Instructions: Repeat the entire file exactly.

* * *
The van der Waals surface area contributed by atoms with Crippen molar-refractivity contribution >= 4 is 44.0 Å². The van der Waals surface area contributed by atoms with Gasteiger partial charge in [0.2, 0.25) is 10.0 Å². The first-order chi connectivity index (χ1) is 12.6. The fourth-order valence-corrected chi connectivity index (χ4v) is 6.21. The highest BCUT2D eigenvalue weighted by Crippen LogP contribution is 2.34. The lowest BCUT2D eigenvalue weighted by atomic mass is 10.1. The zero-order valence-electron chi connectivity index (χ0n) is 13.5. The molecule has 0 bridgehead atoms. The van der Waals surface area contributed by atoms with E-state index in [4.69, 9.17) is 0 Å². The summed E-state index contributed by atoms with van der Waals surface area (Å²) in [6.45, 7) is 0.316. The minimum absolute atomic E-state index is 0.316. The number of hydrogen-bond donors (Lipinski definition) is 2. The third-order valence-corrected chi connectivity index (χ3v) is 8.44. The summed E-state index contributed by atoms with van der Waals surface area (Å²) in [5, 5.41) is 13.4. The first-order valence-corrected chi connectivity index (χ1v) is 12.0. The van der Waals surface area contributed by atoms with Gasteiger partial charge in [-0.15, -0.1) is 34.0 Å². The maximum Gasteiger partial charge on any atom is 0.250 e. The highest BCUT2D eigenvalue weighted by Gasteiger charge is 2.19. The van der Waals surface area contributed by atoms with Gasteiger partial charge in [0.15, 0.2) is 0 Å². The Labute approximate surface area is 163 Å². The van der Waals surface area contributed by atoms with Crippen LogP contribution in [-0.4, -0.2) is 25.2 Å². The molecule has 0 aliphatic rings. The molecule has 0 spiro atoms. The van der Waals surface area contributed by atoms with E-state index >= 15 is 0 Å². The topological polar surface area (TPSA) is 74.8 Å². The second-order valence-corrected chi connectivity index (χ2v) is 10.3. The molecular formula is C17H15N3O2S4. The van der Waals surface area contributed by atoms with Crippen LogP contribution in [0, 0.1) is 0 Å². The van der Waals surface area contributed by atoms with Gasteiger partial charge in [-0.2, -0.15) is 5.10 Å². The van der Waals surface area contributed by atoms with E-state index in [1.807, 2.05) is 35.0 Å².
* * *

The van der Waals surface area contributed by atoms with Crippen molar-refractivity contribution >= 4 is 44.0 Å². The van der Waals surface area contributed by atoms with Gasteiger partial charge in [0.2, 0.25) is 10.0 Å². The first-order chi connectivity index (χ1) is 12.6. The fourth-order valence-corrected chi connectivity index (χ4v) is 6.21. The highest BCUT2D eigenvalue weighted by Crippen LogP contribution is 2.34. The lowest BCUT2D eigenvalue weighted by atomic mass is 10.1. The zero-order valence-electron chi connectivity index (χ0n) is 13.5. The molecule has 0 bridgehead atoms. The van der Waals surface area contributed by atoms with E-state index in [4.69, 9.17) is 0 Å². The summed E-state index contributed by atoms with van der Waals surface area (Å²) in [6.45, 7) is 0.316. The minimum absolute atomic E-state index is 0.316. The number of hydrogen-bond donors (Lipinski definition) is 2. The third-order valence-corrected chi connectivity index (χ3v) is 8.44. The summed E-state index contributed by atoms with van der Waals surface area (Å²) in [5, 5.41) is 13.4. The first-order valence-corrected chi connectivity index (χ1v) is 12.0. The van der Waals surface area contributed by atoms with Gasteiger partial charge in [-0.15, -0.1) is 34.0 Å². The maximum Gasteiger partial charge on any atom is 0.250 e. The highest BCUT2D eigenvalue weighted by Gasteiger charge is 2.19. The van der Waals surface area contributed by atoms with Gasteiger partial charge in [0.15, 0.2) is 0 Å². The Labute approximate surface area is 163 Å². The van der Waals surface area contributed by atoms with Crippen LogP contribution in [-0.4, -0.2) is 25.2 Å². The molecule has 0 aliphatic rings. The molecule has 0 spiro atoms. The van der Waals surface area contributed by atoms with E-state index >= 15 is 0 Å². The topological polar surface area (TPSA) is 74.8 Å². The second-order valence-corrected chi connectivity index (χ2v) is 10.3. The molecular formula is C17H15N3O2S4. The van der Waals surface area contributed by atoms with Crippen LogP contribution in [0, 0.1) is 0 Å². The van der Waals surface area contributed by atoms with Gasteiger partial charge in [-0.2, -0.15) is 5.10 Å². The van der Waals surface area contributed by atoms with E-state index in [1.807, 2.05) is 35.0 Å².